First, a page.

Tuesday, March 4, 2008

The future (if any) of libraries

I keep seeing references to the Extinction Timeline and its prediction that libraries will be extinct by 2019. Most librarians will argue differently, which is no more than one would expect of people defending their profession. The sheer unlikelihood that "everything" can be digitized in the next eleven years argues for libraries' continued existence.

More to the point, though, is that librarians don't see their profession as just storing books, which is no doubt the image these prognosticators have in mind. Already academic libraries are subscribing to e-journals instead of paper, without much alteration of their function. What many people don't understand is that a library was never just about storing books; it's about making information available. Librarians don't think of libraries as warehouses - they think of them as doorways.


James Hanley said...

Our local library is investing a good amount of money in upgrading their facilities. Apparently they don't expect to be gone in 11 years.

Even if we could digitize everything in the next 11 years, I think many people would still go to the library for free internet access, or to read the local newspaper.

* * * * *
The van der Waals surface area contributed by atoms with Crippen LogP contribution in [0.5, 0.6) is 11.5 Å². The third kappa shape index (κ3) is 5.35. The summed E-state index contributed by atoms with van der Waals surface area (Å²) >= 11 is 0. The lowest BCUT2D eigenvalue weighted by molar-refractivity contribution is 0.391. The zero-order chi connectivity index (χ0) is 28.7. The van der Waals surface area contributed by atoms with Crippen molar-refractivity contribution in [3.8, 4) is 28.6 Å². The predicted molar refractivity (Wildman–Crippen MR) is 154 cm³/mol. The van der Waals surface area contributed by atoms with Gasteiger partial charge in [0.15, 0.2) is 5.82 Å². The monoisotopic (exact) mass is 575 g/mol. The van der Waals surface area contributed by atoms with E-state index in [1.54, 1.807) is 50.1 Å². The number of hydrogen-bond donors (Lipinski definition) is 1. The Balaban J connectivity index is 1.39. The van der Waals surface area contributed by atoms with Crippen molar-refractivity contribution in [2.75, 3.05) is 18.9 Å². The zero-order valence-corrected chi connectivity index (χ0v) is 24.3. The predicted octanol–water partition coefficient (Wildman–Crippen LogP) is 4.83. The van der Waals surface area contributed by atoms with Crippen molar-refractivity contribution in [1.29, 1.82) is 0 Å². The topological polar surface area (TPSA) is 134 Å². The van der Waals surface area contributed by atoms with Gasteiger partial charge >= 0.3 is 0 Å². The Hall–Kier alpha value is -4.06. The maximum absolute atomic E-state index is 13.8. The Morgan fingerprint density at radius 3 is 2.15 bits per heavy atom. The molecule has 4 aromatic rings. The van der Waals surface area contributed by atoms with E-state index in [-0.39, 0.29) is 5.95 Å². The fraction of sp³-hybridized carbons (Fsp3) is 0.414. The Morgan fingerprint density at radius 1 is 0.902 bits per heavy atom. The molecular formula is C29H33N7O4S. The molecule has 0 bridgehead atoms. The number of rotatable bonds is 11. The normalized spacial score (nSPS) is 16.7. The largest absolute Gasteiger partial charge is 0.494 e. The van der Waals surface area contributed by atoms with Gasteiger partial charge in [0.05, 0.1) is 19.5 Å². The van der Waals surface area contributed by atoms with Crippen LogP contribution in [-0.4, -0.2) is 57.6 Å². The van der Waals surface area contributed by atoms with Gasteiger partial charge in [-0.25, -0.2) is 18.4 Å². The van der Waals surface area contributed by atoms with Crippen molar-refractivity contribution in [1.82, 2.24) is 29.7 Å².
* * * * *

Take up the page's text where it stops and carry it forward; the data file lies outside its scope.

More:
And, somehow, I think kids would still have fun climbing up into our library's mock treehouse and having parents read to them--while the kids look at the pictures.

Scott Hanley said...

I didn't go into detail, but libraries are very busy evolving to fit their new environment and avoid extinction - a profession's highest goal is to perpetuate itself, of course. Libraries are trying to reinvent themselves as civic centers, drawing people in with things such as gaming nights, and emphasizing digital resources, not just books. Information-seeking still benefits from assistance and organization, despite Google, so there's still a niche to exploit.

James Hanley said...

And of course those people predicting the death of libraries aren't putting their efforts into thinking about what other niches libraries might fill. So they're far more likely to miss out on the opportunities than the thousands of librarians who are looking for them.

It always amuses me when a small handful of people without direct interest assume they know more than a large group of people who do have direct interest.